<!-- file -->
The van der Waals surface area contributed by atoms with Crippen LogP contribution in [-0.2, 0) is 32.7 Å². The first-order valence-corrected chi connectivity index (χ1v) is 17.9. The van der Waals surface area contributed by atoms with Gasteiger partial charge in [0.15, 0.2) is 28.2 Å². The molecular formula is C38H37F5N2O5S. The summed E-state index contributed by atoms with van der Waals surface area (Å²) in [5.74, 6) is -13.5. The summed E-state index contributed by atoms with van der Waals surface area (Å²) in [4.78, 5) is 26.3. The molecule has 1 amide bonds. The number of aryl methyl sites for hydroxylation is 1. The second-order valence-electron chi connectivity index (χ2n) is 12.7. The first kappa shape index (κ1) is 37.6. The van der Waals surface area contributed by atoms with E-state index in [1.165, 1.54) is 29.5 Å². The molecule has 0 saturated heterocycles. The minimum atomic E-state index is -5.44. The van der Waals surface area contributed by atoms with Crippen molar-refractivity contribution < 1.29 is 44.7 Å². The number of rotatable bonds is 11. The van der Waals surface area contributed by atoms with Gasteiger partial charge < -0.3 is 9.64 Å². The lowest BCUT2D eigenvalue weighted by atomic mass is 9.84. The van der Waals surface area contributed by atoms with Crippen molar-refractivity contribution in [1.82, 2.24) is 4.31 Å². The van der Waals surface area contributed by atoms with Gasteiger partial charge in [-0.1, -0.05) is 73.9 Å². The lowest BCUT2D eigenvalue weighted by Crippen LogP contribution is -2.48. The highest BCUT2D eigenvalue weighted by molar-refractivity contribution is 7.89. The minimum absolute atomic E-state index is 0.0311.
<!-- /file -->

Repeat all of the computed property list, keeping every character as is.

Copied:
The van der Waals surface area contributed by atoms with Crippen LogP contribution in [-0.2, 0) is 32.7 Å². The first-order valence-corrected chi connectivity index (χ1v) is 17.9. The van der Waals surface area contributed by atoms with Gasteiger partial charge in [0.15, 0.2) is 28.2 Å². The molecular formula is C38H37F5N2O5S. The summed E-state index contributed by atoms with van der Waals surface area (Å²) in [5.74, 6) is -13.5. The summed E-state index contributed by atoms with van der Waals surface area (Å²) in [4.78, 5) is 26.3. The molecule has 1 amide bonds. The number of aryl methyl sites for hydroxylation is 1. The second-order valence-electron chi connectivity index (χ2n) is 12.7. The first kappa shape index (κ1) is 37.6. The van der Waals surface area contributed by atoms with E-state index in [1.165, 1.54) is 29.5 Å². The molecule has 0 saturated heterocycles. The minimum atomic E-state index is -5.44. The van der Waals surface area contributed by atoms with Crippen molar-refractivity contribution < 1.29 is 44.7 Å². The number of rotatable bonds is 11. The van der Waals surface area contributed by atoms with Gasteiger partial charge < -0.3 is 9.64 Å². The lowest BCUT2D eigenvalue weighted by atomic mass is 9.84. The van der Waals surface area contributed by atoms with Crippen molar-refractivity contribution in [1.82, 2.24) is 4.31 Å². The van der Waals surface area contributed by atoms with Gasteiger partial charge in [-0.1, -0.05) is 73.9 Å². The lowest BCUT2D eigenvalue weighted by Crippen LogP contribution is -2.48. The highest BCUT2D eigenvalue weighted by molar-refractivity contribution is 7.89. The minimum absolute atomic E-state index is 0.0311.